Re: Standard English vs "industry standard"

Subject: Re: Standard English vs "industry standard"
From: Spencer Fleury <boylston_st -at- YAHOO -dot- COM>
Date: Fri, 26 Mar 1999 12:28:06 -0800

--- Sarah Stegall <stegall -at- TERAYON -dot- COM> wrote:
> Anyone else have this problem? It comes up time
> and time again while working with SMEs:
> I edit a document and return it to the SME in
> charge of it. My edits include such things as
> proper sentence structure and syntax, spelling out
> acronyms on first use, standardizing units of
> measurement (dB for decibel rather than Db). He
> returns it to me with some of the corrections
> returned to their former status, and with new
> non-standard entries, claiming that a) this is the
> way it's done "in the industry"

Not only do I have this problem with SMEs (the few that
there are in my company), I have this problem with
other tech writers! When I got here, I inherited the
documentation responsibilities for a piece of software
in use in two of our 40 or so field offices; I had to
fix acronyms on first use (often inexplicably followed
later in the same chapter with references like these:
"Your Technical Support Specialist (TSS)" - go figure),
odd sentence structure, and the like - but my absolute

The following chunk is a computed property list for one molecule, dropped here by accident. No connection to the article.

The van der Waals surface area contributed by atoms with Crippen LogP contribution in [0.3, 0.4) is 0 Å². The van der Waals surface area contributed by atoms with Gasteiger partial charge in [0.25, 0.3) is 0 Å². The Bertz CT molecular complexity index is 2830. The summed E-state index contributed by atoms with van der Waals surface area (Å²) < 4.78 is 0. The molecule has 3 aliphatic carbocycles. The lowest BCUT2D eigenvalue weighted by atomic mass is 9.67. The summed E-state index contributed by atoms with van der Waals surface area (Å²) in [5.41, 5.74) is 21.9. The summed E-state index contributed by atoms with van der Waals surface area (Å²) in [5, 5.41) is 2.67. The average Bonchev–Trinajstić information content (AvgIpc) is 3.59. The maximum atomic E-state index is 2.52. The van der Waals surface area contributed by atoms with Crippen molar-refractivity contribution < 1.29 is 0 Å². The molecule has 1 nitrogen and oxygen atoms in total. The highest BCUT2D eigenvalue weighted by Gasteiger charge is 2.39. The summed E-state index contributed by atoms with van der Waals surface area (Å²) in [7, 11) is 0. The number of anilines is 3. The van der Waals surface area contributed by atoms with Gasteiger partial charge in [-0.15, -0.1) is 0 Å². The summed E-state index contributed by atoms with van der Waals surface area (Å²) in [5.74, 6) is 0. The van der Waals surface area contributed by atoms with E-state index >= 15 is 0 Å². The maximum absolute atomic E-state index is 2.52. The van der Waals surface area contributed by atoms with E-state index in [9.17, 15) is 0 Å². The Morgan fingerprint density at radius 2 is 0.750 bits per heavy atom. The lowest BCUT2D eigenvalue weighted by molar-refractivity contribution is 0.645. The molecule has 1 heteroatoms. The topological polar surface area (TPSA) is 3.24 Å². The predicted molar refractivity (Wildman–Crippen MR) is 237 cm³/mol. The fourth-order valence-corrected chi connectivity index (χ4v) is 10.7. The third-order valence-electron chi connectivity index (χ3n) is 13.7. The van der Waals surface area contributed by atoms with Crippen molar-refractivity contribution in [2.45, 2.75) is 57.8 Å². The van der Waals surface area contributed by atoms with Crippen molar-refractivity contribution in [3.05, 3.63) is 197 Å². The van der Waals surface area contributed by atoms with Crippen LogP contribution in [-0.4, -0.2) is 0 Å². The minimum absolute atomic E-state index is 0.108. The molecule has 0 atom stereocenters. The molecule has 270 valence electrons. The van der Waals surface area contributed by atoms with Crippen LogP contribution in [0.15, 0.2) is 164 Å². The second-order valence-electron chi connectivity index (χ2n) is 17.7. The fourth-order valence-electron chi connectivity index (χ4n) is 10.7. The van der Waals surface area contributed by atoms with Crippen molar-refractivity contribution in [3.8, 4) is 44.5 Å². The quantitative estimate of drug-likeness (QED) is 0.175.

favorite is what I call the Random capitalization
Syndrome. You know, when a writer will give Proper
Noun Status to just about anything? Like, "The System
will route Display Ads processed through blah blah
blah." I mean, even the title "sales rep" had proper
noun status - "You should confirm that the Sales Reps
are able to blah blah blah."

The doc in question had been originally written by an
analyst but had passed through the mitts of at least
two tech writers before I got it. My response? Fix
the flippin' mistakes in my own draft, submit it, and
make bloody well sure to address this problem in our
documentation guidelines at my next opportunity (all us
tech writers have input into those guidelines - this
may not be the case for all of you). So far, so good,
but I guess we'll see . . .

Spencer Fleury
Company X


Remember: "Y'all" is singular. "All y'all" is plural. "All
y'all's" is plural possessive.

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